The well-documented biases against African Americans, even those with degrees, has already caused a significant gap between Black and white unemployment rates in the US. However, the fact that African Americans are less likely to speak a foreign language or study abroad in an already competitive job market also sends their applications to the bottom of the pile.  Research found that  Black college students take fewer foreign language classes and major/minor in foreign languages less frequently than their white counterparts.  Thus, even as more and more jobs in the U.S. and abroad require Spanish proficiency, fewer Black Americans are able to meet that requirement. In order to remain competitive, this is something that will have to actively change.

#4 Strengthen your social and communication skills

I’ve sat in many meetings where interpreters were necessary to bridge language gaps for my colleagues only to realize how much culture and context literally gets lost in translation. To understand a culture and its people, you need to speak the language. Studies have shown that bilingualism makes you more empathetic and able to understand the social cues that reveal what people really mean. For example, in English, it’s sufficient to simply insert the word “want” or “would like” into a sentence to express your desire for something, or to try to influence the actions of another person. In Spanish, however, there exist an entirely separate tense to express wishes, doubts, and desires. Thus, simply translating a sentence that uses this particular tense from Spanish into English as “I want…” or “I would like…” would miss the underlying desire that the speaker aims to convey to the listener and ensure that your response wouldn’t be received well. Simply put, “being bilingual makes you smarter.”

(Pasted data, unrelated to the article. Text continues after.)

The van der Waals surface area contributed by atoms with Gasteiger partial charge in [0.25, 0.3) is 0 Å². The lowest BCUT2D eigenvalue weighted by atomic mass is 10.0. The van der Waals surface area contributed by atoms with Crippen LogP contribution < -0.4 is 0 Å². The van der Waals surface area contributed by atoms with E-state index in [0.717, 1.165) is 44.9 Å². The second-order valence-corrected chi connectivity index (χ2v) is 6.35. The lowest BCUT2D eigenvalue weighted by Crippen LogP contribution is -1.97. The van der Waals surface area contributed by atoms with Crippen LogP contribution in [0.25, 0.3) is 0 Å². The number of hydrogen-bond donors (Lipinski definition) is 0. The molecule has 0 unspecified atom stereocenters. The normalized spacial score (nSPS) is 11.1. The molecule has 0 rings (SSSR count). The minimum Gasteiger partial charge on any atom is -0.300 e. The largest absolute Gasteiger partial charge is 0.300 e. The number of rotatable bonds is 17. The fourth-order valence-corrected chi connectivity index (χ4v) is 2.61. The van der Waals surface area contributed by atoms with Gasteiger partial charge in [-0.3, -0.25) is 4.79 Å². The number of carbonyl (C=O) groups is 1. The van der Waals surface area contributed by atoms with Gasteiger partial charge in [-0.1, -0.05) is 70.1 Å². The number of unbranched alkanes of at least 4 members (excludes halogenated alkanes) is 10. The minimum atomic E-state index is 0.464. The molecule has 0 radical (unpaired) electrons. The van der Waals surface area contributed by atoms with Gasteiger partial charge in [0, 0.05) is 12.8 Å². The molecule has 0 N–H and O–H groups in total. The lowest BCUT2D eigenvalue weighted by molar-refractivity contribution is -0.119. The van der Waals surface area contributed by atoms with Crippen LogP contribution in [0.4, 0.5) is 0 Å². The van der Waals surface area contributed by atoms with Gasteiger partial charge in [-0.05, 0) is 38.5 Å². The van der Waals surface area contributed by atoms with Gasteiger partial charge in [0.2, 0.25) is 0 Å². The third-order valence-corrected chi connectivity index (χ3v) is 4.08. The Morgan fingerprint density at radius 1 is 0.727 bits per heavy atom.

#5 You don’t have to go very far to immerse yourself

Immersion is inevitably necessary gain fluency. With this in mind, I recently packed my bags and moved abroad to Panama with the single-minded goal of learning Spanish. Often overlooked, Panama is less that 3 hours from Miami and has one of the best language schools in Latin America, Habla Ya Spanish Schools. Even after a year of Spanish classes in D.C., I was entirely unprepared for being in a Spanish speaking country. Forced to speak the language, I learned more in my first month at Habla Ya than I did in the entire previous year taking classes in the U.S.

Panama also has breathtaking diversity that is highly underrated. You can go snorkeling through crystal blue waters that reflect the sun one day, hike up emerald green mountains to discover hidden waterfalls the next, and then party your way through clubs overlooking the modern skyline of the bustling city. Panama’s seamless blend of Afro-Caribbean, indigenous, and Spanish culture can be felt in everything from the rhythm of the reggaeton pulsating in the streets to the food and celebrations.  If one must learn Spanish to be competitive in a globalized economy, why not do it in a place that will welcome you and that you may never want to leave?

 

France François is a writer and world with a masters degree in International Development. Read about her travels and adventures redefining what it means to be black and abroad on her blog or follow her on Twitter: @frenchieglobal